messenger service...

Christopher R. Hertel crh at
Mon Jun 16 22:27:19 GMT 2003

On Tue, Jun 17, 2003 at 01:01:27AM +0300, Eugen SAVIN wrote:
> Hello,
> > Hmmm...  It looks as though we are talking about two different types of
> > messenger service (which is not surprising in the Windows world).  The
> > error message you are reporting is a DCE/RPC error message, which means
> > that you're using RPC for this connection (port 135, perhaps?).  I'm
> > digging into the older Messenger Service system.  Very different.
> >
> > Sorry for the confusion.
> My mistake if I did not specified the port number. Yes, it is indeed the
> DCE/RPC protocol.
> If I get a reponse, that means some services must be listening on the port
> 135.

Port 135 runs the DCE endpoint resolution so, even if the endpoint itself 
is not there, the endpoint mapper will probably respond.  I'm guessing on 
that, though.  I am not up-to-speed on MS-RPC yet.

> I also believe that some of the service packs (the computer I have tried to
> send the message is a Win NT 4) rejects the message if they do
> not have the interface you're sending the message to.

Probably.  I also know that you can disable specific services, such as the 
RPC Messenger Service, even though MS-RPC is still running.  Jean-Baptiste 
Marchand wrote up some docs on this.  See:

> The interface is hard coded in the program, it works ok with some 2000 and
> XP machines and also fails on some. What I can tell you for sure, is that
> the one which fails is a NT machine.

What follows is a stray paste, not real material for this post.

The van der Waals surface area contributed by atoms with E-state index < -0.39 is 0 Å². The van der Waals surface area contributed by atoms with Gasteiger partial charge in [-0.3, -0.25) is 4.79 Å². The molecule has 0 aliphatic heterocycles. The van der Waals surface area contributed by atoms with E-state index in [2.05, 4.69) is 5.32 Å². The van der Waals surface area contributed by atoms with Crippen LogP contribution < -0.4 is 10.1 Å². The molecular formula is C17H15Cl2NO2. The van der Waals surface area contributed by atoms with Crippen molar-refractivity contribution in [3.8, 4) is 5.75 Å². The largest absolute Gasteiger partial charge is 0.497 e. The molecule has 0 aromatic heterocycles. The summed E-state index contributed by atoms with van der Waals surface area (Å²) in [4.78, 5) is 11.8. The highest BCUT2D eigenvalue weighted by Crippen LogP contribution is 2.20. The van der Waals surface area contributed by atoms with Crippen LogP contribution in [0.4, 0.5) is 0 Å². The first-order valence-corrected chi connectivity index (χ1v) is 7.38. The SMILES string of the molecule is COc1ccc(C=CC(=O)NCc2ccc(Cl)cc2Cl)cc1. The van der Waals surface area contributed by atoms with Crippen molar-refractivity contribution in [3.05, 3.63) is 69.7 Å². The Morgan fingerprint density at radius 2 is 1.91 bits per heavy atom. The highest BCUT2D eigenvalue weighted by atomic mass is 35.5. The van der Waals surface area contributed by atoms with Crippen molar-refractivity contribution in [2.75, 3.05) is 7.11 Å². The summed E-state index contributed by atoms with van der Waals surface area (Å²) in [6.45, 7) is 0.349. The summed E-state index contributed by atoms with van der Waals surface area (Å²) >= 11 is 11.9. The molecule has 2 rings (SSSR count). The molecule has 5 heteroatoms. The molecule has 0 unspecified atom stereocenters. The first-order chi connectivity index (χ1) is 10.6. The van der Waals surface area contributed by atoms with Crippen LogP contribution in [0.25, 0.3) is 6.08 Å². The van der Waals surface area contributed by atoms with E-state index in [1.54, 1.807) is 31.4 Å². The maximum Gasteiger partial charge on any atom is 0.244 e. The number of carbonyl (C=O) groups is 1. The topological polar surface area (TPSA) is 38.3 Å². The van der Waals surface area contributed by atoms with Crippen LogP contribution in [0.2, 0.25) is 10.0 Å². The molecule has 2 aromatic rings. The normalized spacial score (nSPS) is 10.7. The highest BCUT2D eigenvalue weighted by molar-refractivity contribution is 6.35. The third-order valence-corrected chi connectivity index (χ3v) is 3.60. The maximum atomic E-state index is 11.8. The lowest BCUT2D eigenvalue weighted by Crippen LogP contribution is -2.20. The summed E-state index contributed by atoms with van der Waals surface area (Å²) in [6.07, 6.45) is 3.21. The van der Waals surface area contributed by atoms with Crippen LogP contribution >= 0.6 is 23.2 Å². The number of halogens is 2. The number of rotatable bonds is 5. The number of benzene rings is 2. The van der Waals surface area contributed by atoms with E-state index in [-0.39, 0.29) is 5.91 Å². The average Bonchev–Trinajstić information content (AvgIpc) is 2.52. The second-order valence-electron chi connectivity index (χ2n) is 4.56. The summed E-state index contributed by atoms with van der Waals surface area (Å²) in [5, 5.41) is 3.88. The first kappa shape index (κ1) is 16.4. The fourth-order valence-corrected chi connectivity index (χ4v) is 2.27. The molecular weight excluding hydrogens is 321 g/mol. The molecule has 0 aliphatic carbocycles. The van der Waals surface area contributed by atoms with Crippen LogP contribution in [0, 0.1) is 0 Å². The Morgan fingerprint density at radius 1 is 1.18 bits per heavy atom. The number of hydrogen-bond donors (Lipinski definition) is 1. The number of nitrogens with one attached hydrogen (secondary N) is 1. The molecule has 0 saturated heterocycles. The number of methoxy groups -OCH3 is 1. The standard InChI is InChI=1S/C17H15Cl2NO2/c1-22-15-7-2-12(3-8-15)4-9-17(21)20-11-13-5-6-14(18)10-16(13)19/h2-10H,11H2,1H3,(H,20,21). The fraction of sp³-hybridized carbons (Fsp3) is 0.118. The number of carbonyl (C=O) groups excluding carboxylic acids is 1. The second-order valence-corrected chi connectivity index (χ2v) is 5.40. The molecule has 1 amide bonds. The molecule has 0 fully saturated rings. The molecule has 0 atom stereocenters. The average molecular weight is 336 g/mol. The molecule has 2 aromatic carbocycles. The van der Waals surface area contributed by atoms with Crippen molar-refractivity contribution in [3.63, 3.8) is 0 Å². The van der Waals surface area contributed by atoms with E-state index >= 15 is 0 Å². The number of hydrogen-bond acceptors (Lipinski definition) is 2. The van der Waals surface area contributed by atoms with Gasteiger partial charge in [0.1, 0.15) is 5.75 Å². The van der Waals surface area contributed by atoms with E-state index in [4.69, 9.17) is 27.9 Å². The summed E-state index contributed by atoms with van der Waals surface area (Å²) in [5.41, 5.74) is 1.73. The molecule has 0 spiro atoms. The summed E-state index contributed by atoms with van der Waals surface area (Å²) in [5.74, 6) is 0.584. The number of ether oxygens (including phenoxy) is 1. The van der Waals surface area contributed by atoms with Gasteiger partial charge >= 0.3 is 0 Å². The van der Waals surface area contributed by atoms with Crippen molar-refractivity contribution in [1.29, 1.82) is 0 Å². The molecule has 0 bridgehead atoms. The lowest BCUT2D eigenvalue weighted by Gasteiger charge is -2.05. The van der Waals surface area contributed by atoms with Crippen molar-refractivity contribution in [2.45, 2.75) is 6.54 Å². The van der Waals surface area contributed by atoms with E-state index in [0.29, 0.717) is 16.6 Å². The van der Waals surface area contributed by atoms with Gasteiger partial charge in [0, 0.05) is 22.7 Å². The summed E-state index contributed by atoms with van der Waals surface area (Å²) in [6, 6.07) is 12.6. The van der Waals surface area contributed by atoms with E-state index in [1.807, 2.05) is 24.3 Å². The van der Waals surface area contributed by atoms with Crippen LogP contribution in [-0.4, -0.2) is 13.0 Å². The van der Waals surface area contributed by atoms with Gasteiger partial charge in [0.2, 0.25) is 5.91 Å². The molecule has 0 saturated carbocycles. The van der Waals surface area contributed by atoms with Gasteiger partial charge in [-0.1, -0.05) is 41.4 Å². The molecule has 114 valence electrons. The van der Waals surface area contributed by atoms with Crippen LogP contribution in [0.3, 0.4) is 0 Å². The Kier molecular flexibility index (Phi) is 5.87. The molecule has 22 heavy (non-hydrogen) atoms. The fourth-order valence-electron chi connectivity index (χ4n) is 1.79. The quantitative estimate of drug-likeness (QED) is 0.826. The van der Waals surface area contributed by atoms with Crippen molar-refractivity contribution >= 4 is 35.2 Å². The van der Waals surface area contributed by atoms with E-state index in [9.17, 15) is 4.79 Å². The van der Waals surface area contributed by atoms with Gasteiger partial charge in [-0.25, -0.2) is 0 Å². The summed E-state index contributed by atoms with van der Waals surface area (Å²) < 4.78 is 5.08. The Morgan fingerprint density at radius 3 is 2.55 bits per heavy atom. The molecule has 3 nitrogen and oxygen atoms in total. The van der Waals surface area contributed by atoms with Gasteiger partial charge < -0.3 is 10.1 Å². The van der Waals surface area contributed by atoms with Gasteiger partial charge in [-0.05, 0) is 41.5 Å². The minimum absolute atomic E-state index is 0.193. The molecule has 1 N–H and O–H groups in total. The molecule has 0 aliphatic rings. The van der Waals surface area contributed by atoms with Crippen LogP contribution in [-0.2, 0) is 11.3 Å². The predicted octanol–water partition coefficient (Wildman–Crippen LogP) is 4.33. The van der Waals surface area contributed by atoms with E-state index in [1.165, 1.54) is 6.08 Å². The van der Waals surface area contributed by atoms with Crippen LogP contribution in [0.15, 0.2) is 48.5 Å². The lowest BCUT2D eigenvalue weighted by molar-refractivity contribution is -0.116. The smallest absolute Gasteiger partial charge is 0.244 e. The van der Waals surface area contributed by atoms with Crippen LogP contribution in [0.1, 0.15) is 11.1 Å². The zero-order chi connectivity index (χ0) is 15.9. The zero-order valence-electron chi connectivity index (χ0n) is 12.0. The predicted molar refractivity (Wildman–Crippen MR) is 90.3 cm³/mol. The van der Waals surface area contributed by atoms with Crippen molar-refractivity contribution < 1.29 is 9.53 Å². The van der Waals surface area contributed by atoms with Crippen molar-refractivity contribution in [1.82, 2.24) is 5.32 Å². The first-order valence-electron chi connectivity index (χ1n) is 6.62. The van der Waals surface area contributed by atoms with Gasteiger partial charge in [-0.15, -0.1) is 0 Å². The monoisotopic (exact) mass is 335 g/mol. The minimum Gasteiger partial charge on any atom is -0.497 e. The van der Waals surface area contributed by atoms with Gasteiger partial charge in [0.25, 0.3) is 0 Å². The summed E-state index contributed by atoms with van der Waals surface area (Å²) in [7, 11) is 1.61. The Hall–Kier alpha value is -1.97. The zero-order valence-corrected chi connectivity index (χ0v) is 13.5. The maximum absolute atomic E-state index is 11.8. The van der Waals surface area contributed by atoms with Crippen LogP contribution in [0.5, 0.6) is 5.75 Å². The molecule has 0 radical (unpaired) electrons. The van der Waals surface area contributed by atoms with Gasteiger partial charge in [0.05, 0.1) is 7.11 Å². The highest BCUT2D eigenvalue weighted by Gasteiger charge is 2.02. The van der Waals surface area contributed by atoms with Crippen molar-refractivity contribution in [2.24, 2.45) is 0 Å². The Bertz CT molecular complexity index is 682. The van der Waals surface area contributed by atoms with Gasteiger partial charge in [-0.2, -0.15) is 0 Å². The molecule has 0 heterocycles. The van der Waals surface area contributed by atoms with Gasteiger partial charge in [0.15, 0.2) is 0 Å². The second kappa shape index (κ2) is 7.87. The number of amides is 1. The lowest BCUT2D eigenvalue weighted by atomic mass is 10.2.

> There is no rule so that I can find out what is happening.

Which suggests per-machine configuration...

> Does the "net send" command use the NMB protocol, first queries the port 137
> in order to get the computer name and services, and after that sends the
> message via port 139? I guess the net send is not using the port 135
> anymore, isn't it ?

The 'net send' command uses old NBT-based protocols.  If it is sending a
group message (to all users in a domain, for example) it will broadcast a
UDP datagram (port 138/UDP).  Since it is broadcast, no name lookup is
needed.  If the message is directed at a specific machine or user then a 
name lookup is performed (port 137/UDP), after which an SMB session is 
established (SMB over NBT via port 139/TCP).

One annoyance of the NBT-based Messanger Service is that the message may 
be delivered with no errors reported but, if WinPopup isn't running, the 
message will never be delivered.

I *think* that Win/9x and ME will only handle the older WinPopup-style NBT
messages, and not the newer RPC-based.  If that's true, then there is
nothing available that will reliably deliver pop-up message to end users.  
This would be the worst possible combination because it would mean that
popup-spammers have a tool they can use to hit a large population while
system administrators have nothing to use to get their message out

Worth further investigation.

Chris -)-----

"Implementing CIFS - the Common Internet FileSystem" ISBN: 013047116X
Samba Team --     -)-----   Christopher R. Hertel
jCIFS Team --   -)-----   ubiqx development, uninq.
ubiqx Team --     -)-----   crh at
OnLineBook --    -)-----   crh at

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